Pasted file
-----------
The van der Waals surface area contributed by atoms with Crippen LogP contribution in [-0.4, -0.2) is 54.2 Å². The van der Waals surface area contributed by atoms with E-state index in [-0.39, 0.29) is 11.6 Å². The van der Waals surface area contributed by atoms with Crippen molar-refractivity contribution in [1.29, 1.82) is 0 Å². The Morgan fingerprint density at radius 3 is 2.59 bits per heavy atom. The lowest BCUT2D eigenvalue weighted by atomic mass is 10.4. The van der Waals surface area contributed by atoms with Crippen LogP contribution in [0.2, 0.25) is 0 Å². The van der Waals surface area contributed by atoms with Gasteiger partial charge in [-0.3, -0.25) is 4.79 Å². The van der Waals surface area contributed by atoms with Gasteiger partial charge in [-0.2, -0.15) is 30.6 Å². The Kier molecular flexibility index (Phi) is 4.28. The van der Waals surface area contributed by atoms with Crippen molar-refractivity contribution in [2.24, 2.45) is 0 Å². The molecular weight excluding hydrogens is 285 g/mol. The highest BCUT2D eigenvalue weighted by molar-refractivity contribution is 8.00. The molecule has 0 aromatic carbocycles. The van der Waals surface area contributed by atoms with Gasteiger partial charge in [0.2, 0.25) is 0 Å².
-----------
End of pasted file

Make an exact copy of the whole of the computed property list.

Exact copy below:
The van der Waals surface area contributed by atoms with Crippen LogP contribution in [-0.4, -0.2) is 54.2 Å². The van der Waals surface area contributed by atoms with E-state index in [-0.39, 0.29) is 11.6 Å². The van der Waals surface area contributed by atoms with Crippen molar-refractivity contribution in [1.29, 1.82) is 0 Å². The Morgan fingerprint density at radius 3 is 2.59 bits per heavy atom. The lowest BCUT2D eigenvalue weighted by atomic mass is 10.4. The van der Waals surface area contributed by atoms with Crippen LogP contribution in [0.2, 0.25) is 0 Å². The van der Waals surface area contributed by atoms with Gasteiger partial charge in [-0.3, -0.25) is 4.79 Å². The van der Waals surface area contributed by atoms with Gasteiger partial charge in [-0.2, -0.15) is 30.6 Å². The Kier molecular flexibility index (Phi) is 4.28. The van der Waals surface area contributed by atoms with Crippen molar-refractivity contribution in [2.24, 2.45) is 0 Å². The molecular weight excluding hydrogens is 285 g/mol. The highest BCUT2D eigenvalue weighted by molar-refractivity contribution is 8.00. The molecule has 0 aromatic carbocycles. The van der Waals surface area contributed by atoms with Gasteiger partial charge in [0.2, 0.25) is 0 Å².